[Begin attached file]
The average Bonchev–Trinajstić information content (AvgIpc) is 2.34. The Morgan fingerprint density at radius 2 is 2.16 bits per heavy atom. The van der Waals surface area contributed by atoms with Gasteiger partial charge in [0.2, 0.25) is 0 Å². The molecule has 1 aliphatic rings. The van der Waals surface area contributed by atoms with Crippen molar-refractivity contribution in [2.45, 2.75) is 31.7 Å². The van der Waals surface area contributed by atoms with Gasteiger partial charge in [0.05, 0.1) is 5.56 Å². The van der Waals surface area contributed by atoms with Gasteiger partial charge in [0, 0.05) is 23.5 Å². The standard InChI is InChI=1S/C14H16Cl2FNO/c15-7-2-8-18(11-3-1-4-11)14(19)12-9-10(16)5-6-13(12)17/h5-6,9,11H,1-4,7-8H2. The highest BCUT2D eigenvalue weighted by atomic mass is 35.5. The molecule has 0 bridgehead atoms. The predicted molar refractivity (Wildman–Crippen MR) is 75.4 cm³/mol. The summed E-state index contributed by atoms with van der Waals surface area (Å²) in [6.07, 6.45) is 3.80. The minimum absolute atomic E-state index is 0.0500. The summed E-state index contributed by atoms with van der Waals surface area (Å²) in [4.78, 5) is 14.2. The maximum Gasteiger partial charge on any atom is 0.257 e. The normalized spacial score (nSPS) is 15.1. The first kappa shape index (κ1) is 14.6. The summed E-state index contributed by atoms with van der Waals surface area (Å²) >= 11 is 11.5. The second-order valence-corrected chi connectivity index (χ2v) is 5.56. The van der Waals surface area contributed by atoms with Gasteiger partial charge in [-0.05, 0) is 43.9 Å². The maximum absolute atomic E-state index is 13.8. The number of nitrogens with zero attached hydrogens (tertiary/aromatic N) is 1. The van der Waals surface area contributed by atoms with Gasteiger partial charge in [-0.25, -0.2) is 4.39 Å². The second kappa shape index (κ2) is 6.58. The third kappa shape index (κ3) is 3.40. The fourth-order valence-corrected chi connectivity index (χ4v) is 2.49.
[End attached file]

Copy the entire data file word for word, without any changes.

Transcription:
The average Bonchev–Trinajstić information content (AvgIpc) is 2.34. The Morgan fingerprint density at radius 2 is 2.16 bits per heavy atom. The van der Waals surface area contributed by atoms with Gasteiger partial charge in [0.2, 0.25) is 0 Å². The molecule has 1 aliphatic rings. The van der Waals surface area contributed by atoms with Crippen molar-refractivity contribution in [2.45, 2.75) is 31.7 Å². The van der Waals surface area contributed by atoms with Gasteiger partial charge in [0.05, 0.1) is 5.56 Å². The van der Waals surface area contributed by atoms with Gasteiger partial charge in [0, 0.05) is 23.5 Å². The standard InChI is InChI=1S/C14H16Cl2FNO/c15-7-2-8-18(11-3-1-4-11)14(19)12-9-10(16)5-6-13(12)17/h5-6,9,11H,1-4,7-8H2. The highest BCUT2D eigenvalue weighted by atomic mass is 35.5. The molecule has 0 bridgehead atoms. The predicted molar refractivity (Wildman–Crippen MR) is 75.4 cm³/mol. The summed E-state index contributed by atoms with van der Waals surface area (Å²) in [6.07, 6.45) is 3.80. The minimum absolute atomic E-state index is 0.0500. The summed E-state index contributed by atoms with van der Waals surface area (Å²) in [4.78, 5) is 14.2. The maximum Gasteiger partial charge on any atom is 0.257 e. The normalized spacial score (nSPS) is 15.1. The first kappa shape index (κ1) is 14.6. The summed E-state index contributed by atoms with van der Waals surface area (Å²) >= 11 is 11.5. The second-order valence-corrected chi connectivity index (χ2v) is 5.56. The van der Waals surface area contributed by atoms with Gasteiger partial charge in [-0.05, 0) is 43.9 Å². The maximum absolute atomic E-state index is 13.8. The number of nitrogens with zero attached hydrogens (tertiary/aromatic N) is 1. The van der Waals surface area contributed by atoms with Gasteiger partial charge in [-0.25, -0.2) is 4.39 Å². The second kappa shape index (κ2) is 6.58. The third kappa shape index (κ3) is 3.40. The fourth-order valence-corrected chi connectivity index (χ4v) is 2.49.